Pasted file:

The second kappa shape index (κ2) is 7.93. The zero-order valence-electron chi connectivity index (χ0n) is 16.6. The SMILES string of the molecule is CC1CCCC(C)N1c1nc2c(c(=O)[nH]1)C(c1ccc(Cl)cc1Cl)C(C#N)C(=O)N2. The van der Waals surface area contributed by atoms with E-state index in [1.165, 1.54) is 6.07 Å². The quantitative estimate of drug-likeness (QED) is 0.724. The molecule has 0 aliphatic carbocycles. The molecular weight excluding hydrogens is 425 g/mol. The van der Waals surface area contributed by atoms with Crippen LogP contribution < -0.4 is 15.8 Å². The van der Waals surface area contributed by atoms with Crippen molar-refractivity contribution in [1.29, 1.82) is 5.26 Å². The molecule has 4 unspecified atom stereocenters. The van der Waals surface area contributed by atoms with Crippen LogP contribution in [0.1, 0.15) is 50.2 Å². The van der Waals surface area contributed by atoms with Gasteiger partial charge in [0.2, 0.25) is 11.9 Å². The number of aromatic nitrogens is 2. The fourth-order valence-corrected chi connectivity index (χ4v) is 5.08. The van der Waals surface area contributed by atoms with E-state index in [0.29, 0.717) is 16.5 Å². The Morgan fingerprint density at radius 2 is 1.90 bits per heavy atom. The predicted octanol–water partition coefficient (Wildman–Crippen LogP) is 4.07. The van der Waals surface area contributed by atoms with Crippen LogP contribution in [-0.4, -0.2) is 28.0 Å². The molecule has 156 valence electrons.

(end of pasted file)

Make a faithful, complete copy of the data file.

The second kappa shape index (κ2) is 7.93. The zero-order valence-electron chi connectivity index (χ0n) is 16.6. The SMILES string of the molecule is CC1CCCC(C)N1c1nc2c(c(=O)[nH]1)C(c1ccc(Cl)cc1Cl)C(C#N)C(=O)N2. The van der Waals surface area contributed by atoms with E-state index in [1.165, 1.54) is 6.07 Å². The quantitative estimate of drug-likeness (QED) is 0.724. The molecule has 0 aliphatic carbocycles. The molecular weight excluding hydrogens is 425 g/mol. The van der Waals surface area contributed by atoms with Crippen LogP contribution < -0.4 is 15.8 Å². The van der Waals surface area contributed by atoms with Crippen molar-refractivity contribution in [1.29, 1.82) is 5.26 Å². The molecule has 4 unspecified atom stereocenters. The van der Waals surface area contributed by atoms with Crippen LogP contribution in [0.1, 0.15) is 50.2 Å². The van der Waals surface area contributed by atoms with Gasteiger partial charge in [0.2, 0.25) is 11.9 Å². The number of aromatic nitrogens is 2. The fourth-order valence-corrected chi connectivity index (χ4v) is 5.08. The van der Waals surface area contributed by atoms with E-state index in [0.29, 0.717) is 16.5 Å². The Morgan fingerprint density at radius 2 is 1.90 bits per heavy atom. The predicted octanol–water partition coefficient (Wildman–Crippen LogP) is 4.07. The van der Waals surface area contributed by atoms with Crippen LogP contribution in [-0.4, -0.2) is 28.0 Å². The molecule has 156 valence electrons.